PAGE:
When Volvo Construction Equipment announced this month it would shutter its western North Carolina plant, it was a reversal from its expansion plans of three years ago coaxed by the promise of millions of dollars from state taxpayers.

The company planned to expand manufacturing and assembly and add about 260 workers. If it could keep that level of employment for 12 years, it was on track to collect up to $3 million from the state's Job Development Investment Grant program.

But Volvo's actual growth only allowed it to collect $69,247. With the plant closing down in March, the state will try to recoup even that, the Asheville Citizen-Times reported Monday.

While scores of companies announce expansion plans they say depended on receiving one of North Carolina's top two kinds of economic-development grants, many never fulfill enough of their job-creation promises to collect the money.

Boat builder Chris-Craft Corp., computer builders Dell Inc. and Lenovo, and memory-chip maker Qimonda North American decided to cut staff rather than expand as their sales soured, ending their claims on promised incentives. Internet giant Google reconsidered its desire for a JDIG with strings attached and backed out.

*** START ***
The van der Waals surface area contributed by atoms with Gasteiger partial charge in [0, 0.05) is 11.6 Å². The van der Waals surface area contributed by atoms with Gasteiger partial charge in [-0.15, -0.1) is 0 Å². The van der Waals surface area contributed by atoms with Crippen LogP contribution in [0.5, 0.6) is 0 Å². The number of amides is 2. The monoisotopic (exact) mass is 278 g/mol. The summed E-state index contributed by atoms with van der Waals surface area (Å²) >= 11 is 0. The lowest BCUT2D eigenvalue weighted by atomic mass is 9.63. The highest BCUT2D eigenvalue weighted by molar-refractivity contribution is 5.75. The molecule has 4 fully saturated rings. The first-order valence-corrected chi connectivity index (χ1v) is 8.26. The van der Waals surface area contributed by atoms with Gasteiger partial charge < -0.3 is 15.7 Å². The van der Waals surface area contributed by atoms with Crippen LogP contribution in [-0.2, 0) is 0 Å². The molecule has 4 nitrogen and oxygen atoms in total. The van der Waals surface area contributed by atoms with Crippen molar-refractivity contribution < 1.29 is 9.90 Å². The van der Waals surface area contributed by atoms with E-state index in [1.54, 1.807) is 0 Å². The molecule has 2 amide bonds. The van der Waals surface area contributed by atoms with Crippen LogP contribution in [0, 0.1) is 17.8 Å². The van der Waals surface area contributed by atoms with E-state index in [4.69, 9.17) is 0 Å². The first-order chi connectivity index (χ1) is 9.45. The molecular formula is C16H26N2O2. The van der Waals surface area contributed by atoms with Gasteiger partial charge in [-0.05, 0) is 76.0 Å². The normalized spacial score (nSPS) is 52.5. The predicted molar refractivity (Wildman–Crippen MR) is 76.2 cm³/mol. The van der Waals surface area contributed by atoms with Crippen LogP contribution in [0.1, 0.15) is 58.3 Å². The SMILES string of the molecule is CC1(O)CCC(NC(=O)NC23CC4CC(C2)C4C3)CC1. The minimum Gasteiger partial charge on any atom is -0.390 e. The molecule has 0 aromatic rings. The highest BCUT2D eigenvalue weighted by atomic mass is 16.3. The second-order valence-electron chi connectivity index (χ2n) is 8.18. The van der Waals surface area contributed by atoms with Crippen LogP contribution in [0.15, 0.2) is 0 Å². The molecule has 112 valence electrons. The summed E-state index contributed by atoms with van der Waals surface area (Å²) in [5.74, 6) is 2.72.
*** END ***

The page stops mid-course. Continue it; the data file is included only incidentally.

The companies were among 13 to quit the JDIG program out of 99 approved for job-creation sweeteners since the program started in 2003.

Just months ago, in February, toolmaker Snap-on said it would expand its Murphy plant, add 40 jobs and earn a $120,000 state grant. But the manufacturer added just five full-time jobs this year, said Richard Secor, spokesman for Kenosha, Wis.,-based Snap-on.

"We have created a modest number of jobs, and we had aspirations to create more, but the recession's been longer and deeper than I think any of us expected," Secor said.

The good news is that no money will go to companies that fall short, said Dale Carroll, who oversees incentives programs as deputy state commerce secretary. Businesses collect after proving they've created the promised number of jobs.

"We pay them following the performance or the lack of it," Carroll said. "It's a built-in safeguard."

But critics of taxpayer-funded corporate incentives insist the money makes little difference in business decisions on whether and where to locate or expand.

The second major incentives program, the One North Carolina grants, offers incentives that are too small to make a difference to a company's decision, said Bob Orr, the head of the N.C. Institute for Constitutional Law, which has sued the state over aid to companies.

"If it's a billion-dollar corporation, does $50,000 mean anything? It means nothing," he said.


Information from: The Asheville Citizen-Times,